The Public Library in Canada in Relation to the Government by Jean E. Stewart. Chicago: Fellowships and Scholarships Committee of the American Library Association under the direction of the Graduate Library School, University of Chicago, 1939. 106 p. and map.
Following the completion of a number of Canadian library studies during the Great Depression, there was increasing interest in the formation and development of library services, especially for public libraries. The need for better planning at the political level, stable tax-based financing, improved staffing, increased coordination, and a broader perspective applied to services was more evident. Academic interest in library aspects related to the social sciences was also beginning to develop. The Dominion Bureau of Statistics had collected and published information on the growth of library service for a decade-and-a-half. Now, the opportunity to analyze libraries rested on a firmer basis. The observational approach use by John Ridington, George Locke, and Mary Black in their national 1933 report, Libraries in Canada, would no longer satisfy most planning needs.Stewart's work marked the increasing use of statistics in library studies and American interest in Canadian developments.
In 1939, a young graduate from the University of British Columbia, Jean Eileen Stewart, originally from Alberta, undertook a study on the Canadian public library in relation to federal, provincial, and municipal jurisdictions. Stewart had worked for several years as a librarian in British Columbia libraries, becoming the first director of the new Vancouver Island Union Library when it opened in 1936. Although she had trained at the McGill University Library School, to bolster her credentials, she also went to the United States where she sought a scholarship from the American Library Association under the direction of academics at the University of Chicago Graduate Library School, a leading institution in library science research. The resulting report, The Public Library in Relation to Government, appeared exactly when Canada entered the Second World War, September 1939. Consequently, Stewart's report was never really distributed or cited to any extent. In retrospect, however, much of her work remains of value in terms of understanding the Canadian public library in the first part of the 20th century. In 1940, Jean Stewart married a teacher, William J. Mouat, and returned to British Columbia. She died in 1981 at Abborsford, BC.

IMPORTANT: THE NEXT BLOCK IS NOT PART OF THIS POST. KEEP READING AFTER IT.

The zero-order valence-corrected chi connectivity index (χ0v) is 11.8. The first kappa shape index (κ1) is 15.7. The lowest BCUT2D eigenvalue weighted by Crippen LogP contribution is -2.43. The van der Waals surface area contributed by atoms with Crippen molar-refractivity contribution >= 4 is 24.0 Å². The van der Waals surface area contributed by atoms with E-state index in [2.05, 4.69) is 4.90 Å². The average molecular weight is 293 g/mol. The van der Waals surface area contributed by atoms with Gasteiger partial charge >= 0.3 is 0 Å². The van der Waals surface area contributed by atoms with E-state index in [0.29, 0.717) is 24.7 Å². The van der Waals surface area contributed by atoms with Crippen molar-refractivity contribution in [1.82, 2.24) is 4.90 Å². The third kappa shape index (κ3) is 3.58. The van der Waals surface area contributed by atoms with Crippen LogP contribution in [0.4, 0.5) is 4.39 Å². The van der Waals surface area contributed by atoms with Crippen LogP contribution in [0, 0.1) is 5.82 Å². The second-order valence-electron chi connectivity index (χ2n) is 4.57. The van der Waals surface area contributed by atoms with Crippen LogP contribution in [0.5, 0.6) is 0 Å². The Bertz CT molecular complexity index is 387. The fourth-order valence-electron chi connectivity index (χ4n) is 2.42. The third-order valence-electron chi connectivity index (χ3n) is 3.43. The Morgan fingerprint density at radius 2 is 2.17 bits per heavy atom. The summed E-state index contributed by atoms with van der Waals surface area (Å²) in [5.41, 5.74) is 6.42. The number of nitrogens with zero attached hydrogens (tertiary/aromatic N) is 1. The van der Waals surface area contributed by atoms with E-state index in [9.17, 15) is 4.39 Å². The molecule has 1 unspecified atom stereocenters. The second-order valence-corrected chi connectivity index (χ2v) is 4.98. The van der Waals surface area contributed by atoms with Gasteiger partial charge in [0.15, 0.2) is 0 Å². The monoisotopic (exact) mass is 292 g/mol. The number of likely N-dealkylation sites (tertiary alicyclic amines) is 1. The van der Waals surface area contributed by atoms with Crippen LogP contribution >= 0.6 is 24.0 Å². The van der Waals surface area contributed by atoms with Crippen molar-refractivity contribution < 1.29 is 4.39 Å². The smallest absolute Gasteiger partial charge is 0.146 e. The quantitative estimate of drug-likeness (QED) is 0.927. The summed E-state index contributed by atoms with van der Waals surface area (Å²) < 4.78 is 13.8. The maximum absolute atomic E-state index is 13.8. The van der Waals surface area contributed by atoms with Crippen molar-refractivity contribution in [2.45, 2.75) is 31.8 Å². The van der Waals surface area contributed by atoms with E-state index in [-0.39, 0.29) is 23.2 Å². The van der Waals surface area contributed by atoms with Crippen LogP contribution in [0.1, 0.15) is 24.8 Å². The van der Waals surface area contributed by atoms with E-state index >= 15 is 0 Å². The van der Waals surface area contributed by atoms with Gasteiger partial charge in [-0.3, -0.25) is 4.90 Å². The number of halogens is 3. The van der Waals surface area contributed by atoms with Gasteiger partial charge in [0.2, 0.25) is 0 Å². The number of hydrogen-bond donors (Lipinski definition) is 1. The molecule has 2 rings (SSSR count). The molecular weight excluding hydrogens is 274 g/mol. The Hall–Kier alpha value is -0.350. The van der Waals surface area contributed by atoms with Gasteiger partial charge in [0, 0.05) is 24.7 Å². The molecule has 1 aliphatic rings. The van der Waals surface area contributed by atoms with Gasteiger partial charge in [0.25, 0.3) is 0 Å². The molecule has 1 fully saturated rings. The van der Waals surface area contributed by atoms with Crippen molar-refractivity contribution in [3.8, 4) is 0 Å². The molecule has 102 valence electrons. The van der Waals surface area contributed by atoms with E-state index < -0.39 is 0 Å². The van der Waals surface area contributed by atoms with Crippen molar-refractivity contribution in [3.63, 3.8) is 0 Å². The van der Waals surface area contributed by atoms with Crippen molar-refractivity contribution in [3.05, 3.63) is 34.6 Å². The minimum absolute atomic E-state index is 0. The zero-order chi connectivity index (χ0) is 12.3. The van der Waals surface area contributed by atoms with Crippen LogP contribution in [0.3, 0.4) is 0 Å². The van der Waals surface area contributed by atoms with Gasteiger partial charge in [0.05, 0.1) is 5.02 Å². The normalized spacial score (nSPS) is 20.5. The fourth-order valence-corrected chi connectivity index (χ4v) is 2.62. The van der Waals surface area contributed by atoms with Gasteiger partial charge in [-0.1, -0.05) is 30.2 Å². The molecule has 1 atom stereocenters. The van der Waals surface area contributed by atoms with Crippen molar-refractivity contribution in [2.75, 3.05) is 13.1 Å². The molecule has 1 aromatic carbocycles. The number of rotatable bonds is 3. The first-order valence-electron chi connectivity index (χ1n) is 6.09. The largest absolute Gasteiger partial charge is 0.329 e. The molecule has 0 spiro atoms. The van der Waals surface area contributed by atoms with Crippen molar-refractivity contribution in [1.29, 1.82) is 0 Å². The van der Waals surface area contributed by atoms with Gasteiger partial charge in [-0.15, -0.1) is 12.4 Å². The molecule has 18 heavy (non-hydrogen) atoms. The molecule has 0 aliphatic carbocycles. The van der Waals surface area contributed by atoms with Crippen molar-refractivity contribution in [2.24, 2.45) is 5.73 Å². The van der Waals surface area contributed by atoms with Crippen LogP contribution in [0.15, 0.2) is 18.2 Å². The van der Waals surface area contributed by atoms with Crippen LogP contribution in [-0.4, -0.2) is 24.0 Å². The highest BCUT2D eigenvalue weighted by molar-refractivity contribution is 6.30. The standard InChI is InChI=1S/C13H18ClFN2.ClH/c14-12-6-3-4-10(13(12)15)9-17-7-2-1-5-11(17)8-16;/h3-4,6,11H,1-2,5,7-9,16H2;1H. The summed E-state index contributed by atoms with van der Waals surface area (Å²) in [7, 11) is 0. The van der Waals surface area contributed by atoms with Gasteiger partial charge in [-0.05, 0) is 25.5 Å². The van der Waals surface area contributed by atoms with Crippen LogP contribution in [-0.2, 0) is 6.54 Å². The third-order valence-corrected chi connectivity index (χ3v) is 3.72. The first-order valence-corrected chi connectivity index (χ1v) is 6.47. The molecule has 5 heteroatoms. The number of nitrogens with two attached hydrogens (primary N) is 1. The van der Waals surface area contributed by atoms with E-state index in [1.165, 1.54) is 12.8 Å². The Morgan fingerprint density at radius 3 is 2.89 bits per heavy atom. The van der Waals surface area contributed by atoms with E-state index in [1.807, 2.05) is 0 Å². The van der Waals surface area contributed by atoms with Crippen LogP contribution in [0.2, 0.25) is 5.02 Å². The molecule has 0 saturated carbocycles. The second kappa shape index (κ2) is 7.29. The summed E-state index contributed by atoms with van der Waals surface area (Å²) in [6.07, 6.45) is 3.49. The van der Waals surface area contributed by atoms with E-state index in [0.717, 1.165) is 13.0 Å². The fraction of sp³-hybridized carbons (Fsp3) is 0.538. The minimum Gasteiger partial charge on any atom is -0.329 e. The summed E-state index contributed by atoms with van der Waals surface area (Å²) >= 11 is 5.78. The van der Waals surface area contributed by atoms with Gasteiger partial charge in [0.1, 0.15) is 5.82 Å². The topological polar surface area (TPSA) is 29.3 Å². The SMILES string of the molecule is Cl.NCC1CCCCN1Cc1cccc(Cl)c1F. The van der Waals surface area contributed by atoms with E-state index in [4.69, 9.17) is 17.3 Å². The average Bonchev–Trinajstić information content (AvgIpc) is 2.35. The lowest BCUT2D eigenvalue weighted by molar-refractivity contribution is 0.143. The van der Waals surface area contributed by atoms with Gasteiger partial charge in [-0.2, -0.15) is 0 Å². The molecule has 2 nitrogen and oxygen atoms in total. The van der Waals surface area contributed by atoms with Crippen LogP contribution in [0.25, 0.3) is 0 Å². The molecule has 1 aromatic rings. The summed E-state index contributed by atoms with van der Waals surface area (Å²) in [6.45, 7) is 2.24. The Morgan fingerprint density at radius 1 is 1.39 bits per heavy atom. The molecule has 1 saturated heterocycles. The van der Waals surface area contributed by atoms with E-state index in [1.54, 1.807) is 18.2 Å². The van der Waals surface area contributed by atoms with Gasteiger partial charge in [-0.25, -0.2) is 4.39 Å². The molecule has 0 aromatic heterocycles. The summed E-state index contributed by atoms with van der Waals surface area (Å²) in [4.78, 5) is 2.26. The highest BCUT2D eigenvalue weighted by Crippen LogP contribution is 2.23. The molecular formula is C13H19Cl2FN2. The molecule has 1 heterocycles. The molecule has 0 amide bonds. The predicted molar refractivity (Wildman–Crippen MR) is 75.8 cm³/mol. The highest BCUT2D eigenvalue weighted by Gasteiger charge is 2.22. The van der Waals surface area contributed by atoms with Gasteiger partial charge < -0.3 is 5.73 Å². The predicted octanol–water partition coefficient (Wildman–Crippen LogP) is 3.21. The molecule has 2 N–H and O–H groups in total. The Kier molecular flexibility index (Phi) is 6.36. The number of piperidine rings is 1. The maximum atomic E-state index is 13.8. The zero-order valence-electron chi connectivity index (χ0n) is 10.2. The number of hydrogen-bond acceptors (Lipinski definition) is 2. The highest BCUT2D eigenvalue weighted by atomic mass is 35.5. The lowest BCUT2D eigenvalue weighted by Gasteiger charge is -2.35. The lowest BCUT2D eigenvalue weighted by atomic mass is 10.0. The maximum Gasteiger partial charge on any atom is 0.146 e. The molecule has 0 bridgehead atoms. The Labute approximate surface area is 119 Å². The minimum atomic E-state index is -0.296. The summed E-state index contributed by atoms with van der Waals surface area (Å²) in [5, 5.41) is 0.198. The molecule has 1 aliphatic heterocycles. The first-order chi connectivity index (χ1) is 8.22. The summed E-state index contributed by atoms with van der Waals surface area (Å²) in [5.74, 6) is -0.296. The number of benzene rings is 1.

What did Stewart set out to do? She investigated 37 public libraries across Canada, all over 30,000 population except for Verdun, Three Rivers, and Quebec City for which she was not able to find data. In her own words:
In an analysis of governmental relations of public libraries in Canada, an effort will be made to find answers to certain questions: (1) What is the relationship between the library and the provincial government? (2) What place does the library take in municipal government? (3) What are the advantages and disadvantages or the library board system or control? (4) What are the possibilities in the development of larger units or library service? (p. 7)